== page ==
About the Voter’s Choice Act:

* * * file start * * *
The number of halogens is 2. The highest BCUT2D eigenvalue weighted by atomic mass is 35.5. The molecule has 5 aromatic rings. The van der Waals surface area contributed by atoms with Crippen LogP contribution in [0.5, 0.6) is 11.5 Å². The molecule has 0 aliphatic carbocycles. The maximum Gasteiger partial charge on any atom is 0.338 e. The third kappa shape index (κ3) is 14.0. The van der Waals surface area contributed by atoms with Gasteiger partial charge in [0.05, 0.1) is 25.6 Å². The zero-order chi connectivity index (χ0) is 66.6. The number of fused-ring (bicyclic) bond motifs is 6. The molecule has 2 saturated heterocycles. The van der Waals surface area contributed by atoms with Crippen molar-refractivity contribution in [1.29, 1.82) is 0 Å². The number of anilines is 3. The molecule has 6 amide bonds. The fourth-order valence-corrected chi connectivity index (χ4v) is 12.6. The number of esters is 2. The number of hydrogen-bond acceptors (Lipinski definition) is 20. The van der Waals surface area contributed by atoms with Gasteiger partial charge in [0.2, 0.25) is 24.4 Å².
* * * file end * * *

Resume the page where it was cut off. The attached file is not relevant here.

In 2016, Governor Jerry Brown signed Senate Bill 450, known as the Voter's Choice Act (VCA), which allows counties to chose to adopt a new voting system. In counties choosing to adopt the new model, every registered voter is mailed a Vote-by-Mail (VBM) ballot, which voters can either mail in, or return at a ballot drop box or a newly established vote center. At vote centers, which replace traditional neighborhood polling places, voters can cast their ballots in person, drop off their completed VBM ballots, access conditional voter registration, receive replacement ballots, and access additional resources, such as language assistance and accessible voting machines. While there are fewer vote centers than polling places by design, vote centers are open to voters for up to ten days prior to Election Day and available for all voters to utilize countywide. The expectation is that voters could choose to cast their vote by mail or drop box, and those desiring an in-person experience (e.g., using an accessible voting system, location convenience or for a sense of community) would have numerous dates to do so rather than just one. Fourteen of California’s 58 counties were eligible to adopt the model for the 2018 election cycle, and five counties did so—Madera, Napa, Nevada, Sacramento and San Mateo. All other California counties are eligible to adopt the model in 2020. In 2020, Los Angeles County will opt in to the model but will not be required to mail all registered voters VBM ballots until 2024. In addition to Los Angeles County, the following counties have publicly announced that they will adopt the VCA for the 2020 election cycle: Amador, Butte, El Dorado, Fresno, Mariposa, Orange and Santa Clara. All together, thirteen California counties will be conducting elections under the Voter’s Choice Act in 2020—approximately half the state’s current registered voter population.